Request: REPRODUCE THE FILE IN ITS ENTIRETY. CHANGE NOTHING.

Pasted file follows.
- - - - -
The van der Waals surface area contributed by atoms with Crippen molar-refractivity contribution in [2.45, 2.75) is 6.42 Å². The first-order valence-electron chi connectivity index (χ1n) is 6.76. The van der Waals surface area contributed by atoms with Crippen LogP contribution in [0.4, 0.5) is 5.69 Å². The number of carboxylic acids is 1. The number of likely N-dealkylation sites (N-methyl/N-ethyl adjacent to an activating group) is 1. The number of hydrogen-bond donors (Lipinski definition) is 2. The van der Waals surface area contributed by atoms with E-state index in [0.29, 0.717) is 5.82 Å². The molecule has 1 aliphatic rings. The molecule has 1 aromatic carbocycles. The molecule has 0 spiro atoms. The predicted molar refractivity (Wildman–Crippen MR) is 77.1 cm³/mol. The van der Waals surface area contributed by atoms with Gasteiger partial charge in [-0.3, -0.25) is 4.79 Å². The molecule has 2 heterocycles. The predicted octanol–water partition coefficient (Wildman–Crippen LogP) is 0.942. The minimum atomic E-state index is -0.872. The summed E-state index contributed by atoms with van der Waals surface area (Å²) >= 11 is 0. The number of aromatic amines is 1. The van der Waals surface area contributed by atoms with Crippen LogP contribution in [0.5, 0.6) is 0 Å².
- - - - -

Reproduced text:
The van der Waals surface area contributed by atoms with Crippen molar-refractivity contribution in [2.45, 2.75) is 6.42 Å². The first-order valence-electron chi connectivity index (χ1n) is 6.76. The van der Waals surface area contributed by atoms with Crippen LogP contribution in [0.4, 0.5) is 5.69 Å². The number of carboxylic acids is 1. The number of likely N-dealkylation sites (N-methyl/N-ethyl adjacent to an activating group) is 1. The number of hydrogen-bond donors (Lipinski definition) is 2. The van der Waals surface area contributed by atoms with E-state index in [0.29, 0.717) is 5.82 Å². The molecule has 1 aliphatic rings. The molecule has 1 aromatic carbocycles. The molecule has 0 spiro atoms. The predicted molar refractivity (Wildman–Crippen MR) is 77.1 cm³/mol. The van der Waals surface area contributed by atoms with Gasteiger partial charge in [-0.3, -0.25) is 4.79 Å². The molecule has 2 heterocycles. The predicted octanol–water partition coefficient (Wildman–Crippen LogP) is 0.942. The minimum atomic E-state index is -0.872. The summed E-state index contributed by atoms with van der Waals surface area (Å²) >= 11 is 0. The number of aromatic amines is 1. The van der Waals surface area contributed by atoms with Crippen LogP contribution in [0.5, 0.6) is 0 Å².